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Biographical Sketch of Hon. George E. Warren

Hon. William Shephard

Hon. George E. Warren - was born at Worthington, Franklin County, Ohio, Aug. 16, 1817. His father was Dr. Thomas Warren, who was a physician by profession, a native of New Hampshire, and lineally descended from the Puritans. His grand-father, Mr. De Wolfe, was the owner of the noted privateer "Yankee" that figured largely in the War onf 1812. Mr. Warren's mother died in Briston, R. I., in 1829, while his father died at the home of his son George E. Warren, near Jeseyville, in 1853.

In 1835, Dr. Warren with his three children, a daughter, Mary A., and two sons, came west and settled in Alton, Ill. He entered considerable land within the limits of Jersey County. Mr. Warren had very good early advantages for an education. At the early age of 14 years he entered Brown University, at Providence, R. I., where he remained four years, taking a classical course up to the middle ofhis senior year. After his removal with his father to Illinois, he began the study of law in the office of Judge Woodson & Hodges of Carrollton, Ill. While he was thus studying law, he received much insight into the execution of law, by assisting M. O. Bledsoe, clerk of both circuit and county commissioner's courts. This very close application somewhat imparied his health, that in the spring of 1837 he visited his former home and friends in Rhode Island for rest and recuperation.

On August 16, 1837, he was married to Miss Harriette S. Allen, daughter of S. S. Allen, collector of port of Bistol. He returned west with his wife and settle in Alton in the spring of 1838. He passed his examinations and was admitted to the bar to practice in all the courts in 1839. In 1840, he moved with his family to a large farm near Jerseyville, purchased by his father, with money left him by his grand-father, De Wolfe. In 1841, he was elected Justice and held that office continuously until 1849, when he was elected County Judge as the Whig candidate, which office held unitl 1857.

In January, 1862, he opened a law office in partnership with his son-in-law, Hon. W. H. Pogue, and was appointed United States Commissioner, Dec. 12, 1866, under Johnson's adminstration. During the war of the rebellion, Judge Warren was a firm and loyal supporter of the union cause. Few men in Jersey County exerted a more salutary influence for loyalty over the people of Jersey County, than did Judge Warren. In 1863, he received the appointment of enrolling officer.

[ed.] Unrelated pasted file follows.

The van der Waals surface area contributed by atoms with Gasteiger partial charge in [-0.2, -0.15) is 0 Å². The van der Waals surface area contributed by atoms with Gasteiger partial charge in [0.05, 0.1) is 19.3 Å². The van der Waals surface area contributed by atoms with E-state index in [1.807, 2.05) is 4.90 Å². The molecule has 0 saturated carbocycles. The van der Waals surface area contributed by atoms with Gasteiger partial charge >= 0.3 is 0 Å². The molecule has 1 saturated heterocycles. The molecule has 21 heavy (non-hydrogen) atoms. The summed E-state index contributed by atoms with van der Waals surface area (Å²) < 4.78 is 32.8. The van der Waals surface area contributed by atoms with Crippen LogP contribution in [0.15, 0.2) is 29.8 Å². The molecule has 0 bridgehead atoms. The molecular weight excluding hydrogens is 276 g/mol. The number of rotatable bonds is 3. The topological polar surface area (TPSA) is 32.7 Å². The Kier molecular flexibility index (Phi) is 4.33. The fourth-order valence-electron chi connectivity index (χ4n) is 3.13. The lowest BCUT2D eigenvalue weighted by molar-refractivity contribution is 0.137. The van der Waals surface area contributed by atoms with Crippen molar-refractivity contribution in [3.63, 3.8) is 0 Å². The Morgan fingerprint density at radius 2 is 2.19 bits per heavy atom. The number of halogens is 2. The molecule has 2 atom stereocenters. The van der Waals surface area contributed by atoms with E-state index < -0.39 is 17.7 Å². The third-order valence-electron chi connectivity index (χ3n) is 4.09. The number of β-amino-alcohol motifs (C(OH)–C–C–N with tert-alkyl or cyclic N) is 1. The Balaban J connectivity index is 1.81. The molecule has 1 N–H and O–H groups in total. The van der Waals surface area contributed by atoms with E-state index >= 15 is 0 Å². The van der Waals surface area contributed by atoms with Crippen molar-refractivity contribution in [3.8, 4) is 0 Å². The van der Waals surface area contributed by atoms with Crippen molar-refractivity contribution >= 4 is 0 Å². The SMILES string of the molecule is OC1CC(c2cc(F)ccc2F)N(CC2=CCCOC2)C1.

At the early age of 16 years, he united with the Protestant Episcopla Church, but upon coming to Jerseyville, there being no church of that denomination, he united with the Presbyterian Church in 1852. On January 4, 1866, he was ordained elder, which sacred office he held to the day of his death. Judge Warren was greatly blessed with an intelligent and devoted wife, and the fruits of their union were nine children: Martha D. W., who became the wife of Dr. George D. Miles; Mary A., who became the wife of Henry C. Lowell, who was clerk in the United States Treausry Department at Washington, D. C.; Charles D., a farmer; Mark A., of the firm of M. A. Warren & Co., George E., President of the Warren-Wiseman Dry Goods Co., of Jerseyville; Anna, the wife of Robert S. Powell, a prominent farmer; and Frank, yet single.

Judge Warren was elected to the 31st General Assembly which convened January 8, 1879, and served two years. He was elected Mayor of the city of Jerseyville in 1875, and served one term of one year. Judge Warren was three times elected by Alton Presbytery a Commissioner to the General Assembly to the Presbyterian Church of the United States in 1883, at Saratoga, N. Y., and in 1888 at Philadelphia, Penn. He died at his home, with wife and children, in the midst of friends and acquaintances, after a long and useful life, an ornament to society, a blessing to the world, and a glory to the Church of Jesus Christ. He fell like a shock of corn fully ripe, at the ripe old age of 74 years, 4 monts and 7 days.

Source: [History of Jerseyville, Illinois 1822 to 1901, by Rev. Marshall M. Cooper, Jerseyville Republican Print. 1901]